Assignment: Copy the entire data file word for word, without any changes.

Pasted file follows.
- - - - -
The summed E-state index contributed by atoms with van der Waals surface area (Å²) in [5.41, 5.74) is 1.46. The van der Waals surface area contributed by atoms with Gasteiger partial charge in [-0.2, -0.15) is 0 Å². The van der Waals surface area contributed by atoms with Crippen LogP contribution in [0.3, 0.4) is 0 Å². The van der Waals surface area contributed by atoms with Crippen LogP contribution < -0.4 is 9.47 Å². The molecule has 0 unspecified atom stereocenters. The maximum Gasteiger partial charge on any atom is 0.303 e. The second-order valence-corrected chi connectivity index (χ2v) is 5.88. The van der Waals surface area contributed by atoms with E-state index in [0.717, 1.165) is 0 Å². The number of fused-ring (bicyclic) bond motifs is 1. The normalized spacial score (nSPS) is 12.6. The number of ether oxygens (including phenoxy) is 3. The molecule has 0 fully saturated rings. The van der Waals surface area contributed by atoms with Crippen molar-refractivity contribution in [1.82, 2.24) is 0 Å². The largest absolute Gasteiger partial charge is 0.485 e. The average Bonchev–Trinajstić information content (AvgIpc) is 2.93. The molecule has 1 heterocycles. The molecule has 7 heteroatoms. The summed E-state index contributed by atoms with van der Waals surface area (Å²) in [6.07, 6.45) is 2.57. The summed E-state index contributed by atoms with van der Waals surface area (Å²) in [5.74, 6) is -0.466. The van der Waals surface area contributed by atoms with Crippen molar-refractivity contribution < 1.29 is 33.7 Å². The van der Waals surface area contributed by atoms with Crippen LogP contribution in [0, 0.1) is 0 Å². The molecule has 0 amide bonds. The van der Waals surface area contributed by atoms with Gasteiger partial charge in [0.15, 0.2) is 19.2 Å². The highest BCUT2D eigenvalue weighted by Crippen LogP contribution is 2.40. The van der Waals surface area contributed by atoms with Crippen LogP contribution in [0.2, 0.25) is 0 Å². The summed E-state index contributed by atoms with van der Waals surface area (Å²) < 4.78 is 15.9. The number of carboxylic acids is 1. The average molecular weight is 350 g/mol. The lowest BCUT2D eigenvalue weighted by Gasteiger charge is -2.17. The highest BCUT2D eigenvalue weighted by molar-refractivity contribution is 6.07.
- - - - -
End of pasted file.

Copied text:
The summed E-state index contributed by atoms with van der Waals surface area (Å²) in [5.41, 5.74) is 1.46. The van der Waals surface area contributed by atoms with Gasteiger partial charge in [-0.2, -0.15) is 0 Å². The van der Waals surface area contributed by atoms with Crippen LogP contribution in [0.3, 0.4) is 0 Å². The van der Waals surface area contributed by atoms with Crippen LogP contribution < -0.4 is 9.47 Å². The molecule has 0 unspecified atom stereocenters. The maximum Gasteiger partial charge on any atom is 0.303 e. The second-order valence-corrected chi connectivity index (χ2v) is 5.88. The van der Waals surface area contributed by atoms with E-state index in [0.717, 1.165) is 0 Å². The number of fused-ring (bicyclic) bond motifs is 1. The normalized spacial score (nSPS) is 12.6. The number of ether oxygens (including phenoxy) is 3. The molecule has 0 fully saturated rings. The van der Waals surface area contributed by atoms with Crippen molar-refractivity contribution in [1.82, 2.24) is 0 Å². The largest absolute Gasteiger partial charge is 0.485 e. The average Bonchev–Trinajstić information content (AvgIpc) is 2.93. The molecule has 1 heterocycles. The molecule has 7 heteroatoms. The summed E-state index contributed by atoms with van der Waals surface area (Å²) in [6.07, 6.45) is 2.57. The summed E-state index contributed by atoms with van der Waals surface area (Å²) in [5.74, 6) is -0.466. The van der Waals surface area contributed by atoms with Crippen molar-refractivity contribution < 1.29 is 33.7 Å². The van der Waals surface area contributed by atoms with Crippen LogP contribution in [0, 0.1) is 0 Å². The molecule has 0 amide bonds. The van der Waals surface area contributed by atoms with Gasteiger partial charge in [0.15, 0.2) is 19.2 Å². The highest BCUT2D eigenvalue weighted by Crippen LogP contribution is 2.40. The van der Waals surface area contributed by atoms with Crippen LogP contribution in [0.2, 0.25) is 0 Å². The summed E-state index contributed by atoms with van der Waals surface area (Å²) < 4.78 is 15.9. The number of carboxylic acids is 1. The average molecular weight is 350 g/mol. The lowest BCUT2D eigenvalue weighted by Gasteiger charge is -2.17. The highest BCUT2D eigenvalue weighted by molar-refractivity contribution is 6.07.